If you met Jordan (not his real name), you might be surprised to learn that the teen has bipolar disorder. President of his senior class and lead actor in the school play, Jordan is outgoing, popular, and a high achiever. But that wasn't always the case.
When Jordan turned 16, his mood suddenly changed. He felt irritable, angry, and extremely fatigued. When he wasn't at school, he locked himself in his bedroom, sleeping all afternoon or playing "dark" video games. His parents noticed the dramatic change and realized that it was more than an adolescent mood swing. Jordan needed medical intervention.
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He and his parents talked to a psychiatrist, a doctor who specializes in treating bipolar and other mood disorders. They discussed Jordan's recent mood swings, along with his increased need for sleep, his temper fits, and his desire to be alone all the time. Jordan talked openly about his feelings of hopelessness, sadness, and worthlessness. His mother also mentioned a time a few months before, when Jordan was unusually energetic, talkative, and excitable -- the opposite of the sadness he now felt.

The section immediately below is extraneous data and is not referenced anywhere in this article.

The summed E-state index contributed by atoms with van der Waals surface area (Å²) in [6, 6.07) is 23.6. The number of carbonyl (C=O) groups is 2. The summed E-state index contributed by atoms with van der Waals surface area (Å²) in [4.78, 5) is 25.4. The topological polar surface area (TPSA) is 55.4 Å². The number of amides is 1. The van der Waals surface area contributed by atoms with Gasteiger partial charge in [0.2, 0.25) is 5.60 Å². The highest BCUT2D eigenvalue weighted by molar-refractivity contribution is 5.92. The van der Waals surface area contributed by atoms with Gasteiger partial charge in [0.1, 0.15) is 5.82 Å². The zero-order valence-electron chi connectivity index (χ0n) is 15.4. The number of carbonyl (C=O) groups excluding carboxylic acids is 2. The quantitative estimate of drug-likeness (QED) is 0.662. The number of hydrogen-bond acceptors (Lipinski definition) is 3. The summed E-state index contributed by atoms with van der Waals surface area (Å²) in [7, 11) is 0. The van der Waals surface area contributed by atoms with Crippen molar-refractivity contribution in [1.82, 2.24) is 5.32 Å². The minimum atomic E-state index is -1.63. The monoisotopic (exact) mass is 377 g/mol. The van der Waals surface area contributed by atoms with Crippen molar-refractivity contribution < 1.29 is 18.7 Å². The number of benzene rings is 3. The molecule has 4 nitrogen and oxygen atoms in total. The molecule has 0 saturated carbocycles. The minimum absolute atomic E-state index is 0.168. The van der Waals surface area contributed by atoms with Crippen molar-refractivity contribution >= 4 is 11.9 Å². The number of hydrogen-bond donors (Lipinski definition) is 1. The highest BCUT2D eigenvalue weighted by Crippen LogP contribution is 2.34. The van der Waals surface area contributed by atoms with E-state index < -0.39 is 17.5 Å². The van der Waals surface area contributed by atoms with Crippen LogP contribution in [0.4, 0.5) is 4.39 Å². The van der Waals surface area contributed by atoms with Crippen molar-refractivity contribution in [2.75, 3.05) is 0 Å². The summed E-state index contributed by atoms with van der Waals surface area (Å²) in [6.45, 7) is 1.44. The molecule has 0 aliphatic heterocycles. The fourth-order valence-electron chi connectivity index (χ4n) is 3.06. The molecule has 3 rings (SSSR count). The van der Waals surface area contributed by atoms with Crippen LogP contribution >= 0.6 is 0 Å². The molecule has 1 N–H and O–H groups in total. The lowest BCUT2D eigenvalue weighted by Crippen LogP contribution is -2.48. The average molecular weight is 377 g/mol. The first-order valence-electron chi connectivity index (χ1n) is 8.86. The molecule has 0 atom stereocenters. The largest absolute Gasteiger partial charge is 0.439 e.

The psychiatrist diagnosed Jordan with bipolar disorder and prescribed a medication to regulate the extreme highs and lows of the illness. She also started Jordan in regular cognitive psychotherapy sessions to help educate him and his parents about the mood disorder and its treatment.
What Is Bipolar Disorder?
Bipolar disorder is characterized by dramatic or unusual mood swings between major depression and extreme elation, or mania. The mood swings can be mild or extreme. They can come on slowly or quickly, within hours to days. Bipolar disorder usually starts between 15 and 30 years of age. It's more prevalent in those teens who have a family history of the mood disorder.
There are two subtypes of bipolar disorder: bipolar I and bipolar II.
With bipolar I, the teenager alternates between extreme states of depression and intense mania. With the mania, the teen might be abnormally happy, energetic, and very talkative, with no need for sleep for days. He or she might also have hallucinations, psychosis, grandiose delusions, and/or paranoid rage, all of which might require hospitalization and medications. Once bipolar I begins, it typically persists throughout the person's life.
With bipolar II, the teen has depression but a lesser form of elation called "hypomania." While someone with either mania or hypomania may have grandiose mood and reduced need for sleep, hypomania is a period of incredible energy, charm, and productivity. It's often associated with high achievers.
While many teens can be irritable with or without bipolar disorder, the irritability that comes with mania or hypomania may be more hostile. Some believe there is a link between ADHD and bipolar disorder. Some 57% of teens who have adolescent-onset bipolar disorder also have ADHD.